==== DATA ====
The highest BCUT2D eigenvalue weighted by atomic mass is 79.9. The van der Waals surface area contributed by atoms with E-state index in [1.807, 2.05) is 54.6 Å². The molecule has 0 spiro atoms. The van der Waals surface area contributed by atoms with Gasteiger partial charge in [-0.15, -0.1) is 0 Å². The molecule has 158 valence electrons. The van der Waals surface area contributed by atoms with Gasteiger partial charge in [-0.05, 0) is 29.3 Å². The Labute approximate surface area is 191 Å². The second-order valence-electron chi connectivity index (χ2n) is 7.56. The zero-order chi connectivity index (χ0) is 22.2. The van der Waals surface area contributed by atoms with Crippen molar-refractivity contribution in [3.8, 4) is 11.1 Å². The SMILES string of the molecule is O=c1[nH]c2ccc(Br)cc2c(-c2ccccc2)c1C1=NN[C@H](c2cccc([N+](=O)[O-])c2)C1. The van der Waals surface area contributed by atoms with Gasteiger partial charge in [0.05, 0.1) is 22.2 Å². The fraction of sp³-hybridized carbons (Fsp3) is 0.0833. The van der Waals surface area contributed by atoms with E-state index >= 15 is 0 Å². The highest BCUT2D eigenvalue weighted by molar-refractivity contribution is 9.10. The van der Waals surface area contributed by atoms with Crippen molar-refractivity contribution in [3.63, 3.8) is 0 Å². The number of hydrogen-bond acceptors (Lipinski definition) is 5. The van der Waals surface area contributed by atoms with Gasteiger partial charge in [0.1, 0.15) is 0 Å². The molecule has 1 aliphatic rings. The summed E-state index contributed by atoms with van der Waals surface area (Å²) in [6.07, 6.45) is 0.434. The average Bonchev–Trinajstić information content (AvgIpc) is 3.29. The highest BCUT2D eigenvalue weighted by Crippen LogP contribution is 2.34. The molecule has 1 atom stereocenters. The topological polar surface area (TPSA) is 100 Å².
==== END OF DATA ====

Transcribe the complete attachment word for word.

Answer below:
The highest BCUT2D eigenvalue weighted by atomic mass is 79.9. The van der Waals surface area contributed by atoms with E-state index in [1.807, 2.05) is 54.6 Å². The molecule has 0 spiro atoms. The van der Waals surface area contributed by atoms with Gasteiger partial charge in [-0.15, -0.1) is 0 Å². The molecule has 158 valence electrons. The van der Waals surface area contributed by atoms with Gasteiger partial charge in [-0.05, 0) is 29.3 Å². The Labute approximate surface area is 191 Å². The second-order valence-electron chi connectivity index (χ2n) is 7.56. The zero-order chi connectivity index (χ0) is 22.2. The van der Waals surface area contributed by atoms with Crippen molar-refractivity contribution in [3.8, 4) is 11.1 Å². The SMILES string of the molecule is O=c1[nH]c2ccc(Br)cc2c(-c2ccccc2)c1C1=NN[C@H](c2cccc([N+](=O)[O-])c2)C1. The van der Waals surface area contributed by atoms with Gasteiger partial charge in [0.05, 0.1) is 22.2 Å². The fraction of sp³-hybridized carbons (Fsp3) is 0.0833. The van der Waals surface area contributed by atoms with E-state index >= 15 is 0 Å². The highest BCUT2D eigenvalue weighted by molar-refractivity contribution is 9.10. The van der Waals surface area contributed by atoms with Crippen molar-refractivity contribution in [3.63, 3.8) is 0 Å². The number of hydrogen-bond acceptors (Lipinski definition) is 5. The van der Waals surface area contributed by atoms with Gasteiger partial charge in [0.1, 0.15) is 0 Å². The molecule has 1 aliphatic rings. The summed E-state index contributed by atoms with van der Waals surface area (Å²) in [6.07, 6.45) is 0.434. The average Bonchev–Trinajstić information content (AvgIpc) is 3.29. The highest BCUT2D eigenvalue weighted by Crippen LogP contribution is 2.34. The molecule has 1 atom stereocenters. The topological polar surface area (TPSA) is 100 Å².